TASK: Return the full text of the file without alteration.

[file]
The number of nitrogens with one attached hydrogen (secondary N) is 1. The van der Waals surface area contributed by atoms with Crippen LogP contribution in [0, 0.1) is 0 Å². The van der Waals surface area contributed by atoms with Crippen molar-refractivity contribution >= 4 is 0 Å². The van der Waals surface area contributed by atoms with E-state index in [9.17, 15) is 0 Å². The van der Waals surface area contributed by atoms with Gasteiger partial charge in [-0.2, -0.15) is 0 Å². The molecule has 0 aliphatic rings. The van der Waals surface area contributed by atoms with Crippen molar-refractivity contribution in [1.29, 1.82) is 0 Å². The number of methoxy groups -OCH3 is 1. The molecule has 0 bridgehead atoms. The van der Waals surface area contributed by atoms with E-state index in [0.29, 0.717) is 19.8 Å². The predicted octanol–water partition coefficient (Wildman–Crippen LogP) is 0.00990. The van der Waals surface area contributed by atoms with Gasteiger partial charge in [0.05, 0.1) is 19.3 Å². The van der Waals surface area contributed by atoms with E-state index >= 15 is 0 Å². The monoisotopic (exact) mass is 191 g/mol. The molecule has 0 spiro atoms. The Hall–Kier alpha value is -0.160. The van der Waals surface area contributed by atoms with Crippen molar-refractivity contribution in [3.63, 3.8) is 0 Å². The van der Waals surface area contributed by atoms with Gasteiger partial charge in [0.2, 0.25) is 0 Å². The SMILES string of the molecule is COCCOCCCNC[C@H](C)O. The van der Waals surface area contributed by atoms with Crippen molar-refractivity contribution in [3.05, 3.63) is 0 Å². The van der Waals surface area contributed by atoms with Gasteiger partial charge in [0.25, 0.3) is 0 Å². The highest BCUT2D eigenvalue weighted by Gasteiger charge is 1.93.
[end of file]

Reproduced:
The number of nitrogens with one attached hydrogen (secondary N) is 1. The van der Waals surface area contributed by atoms with Crippen LogP contribution in [0, 0.1) is 0 Å². The van der Waals surface area contributed by atoms with Crippen molar-refractivity contribution >= 4 is 0 Å². The van der Waals surface area contributed by atoms with E-state index in [9.17, 15) is 0 Å². The van der Waals surface area contributed by atoms with Gasteiger partial charge in [-0.2, -0.15) is 0 Å². The molecule has 0 aliphatic rings. The van der Waals surface area contributed by atoms with Crippen molar-refractivity contribution in [1.29, 1.82) is 0 Å². The number of methoxy groups -OCH3 is 1. The molecule has 0 bridgehead atoms. The van der Waals surface area contributed by atoms with E-state index in [0.29, 0.717) is 19.8 Å². The predicted octanol–water partition coefficient (Wildman–Crippen LogP) is 0.00990. The van der Waals surface area contributed by atoms with Gasteiger partial charge in [0.05, 0.1) is 19.3 Å². The van der Waals surface area contributed by atoms with E-state index >= 15 is 0 Å². The monoisotopic (exact) mass is 191 g/mol. The molecule has 0 spiro atoms. The Hall–Kier alpha value is -0.160. The van der Waals surface area contributed by atoms with Crippen molar-refractivity contribution in [3.63, 3.8) is 0 Å². The van der Waals surface area contributed by atoms with Gasteiger partial charge in [0.2, 0.25) is 0 Å². The SMILES string of the molecule is COCCOCCCNC[C@H](C)O. The van der Waals surface area contributed by atoms with Crippen molar-refractivity contribution in [3.05, 3.63) is 0 Å². The van der Waals surface area contributed by atoms with Gasteiger partial charge in [0.25, 0.3) is 0 Å². The highest BCUT2D eigenvalue weighted by Gasteiger charge is 1.93.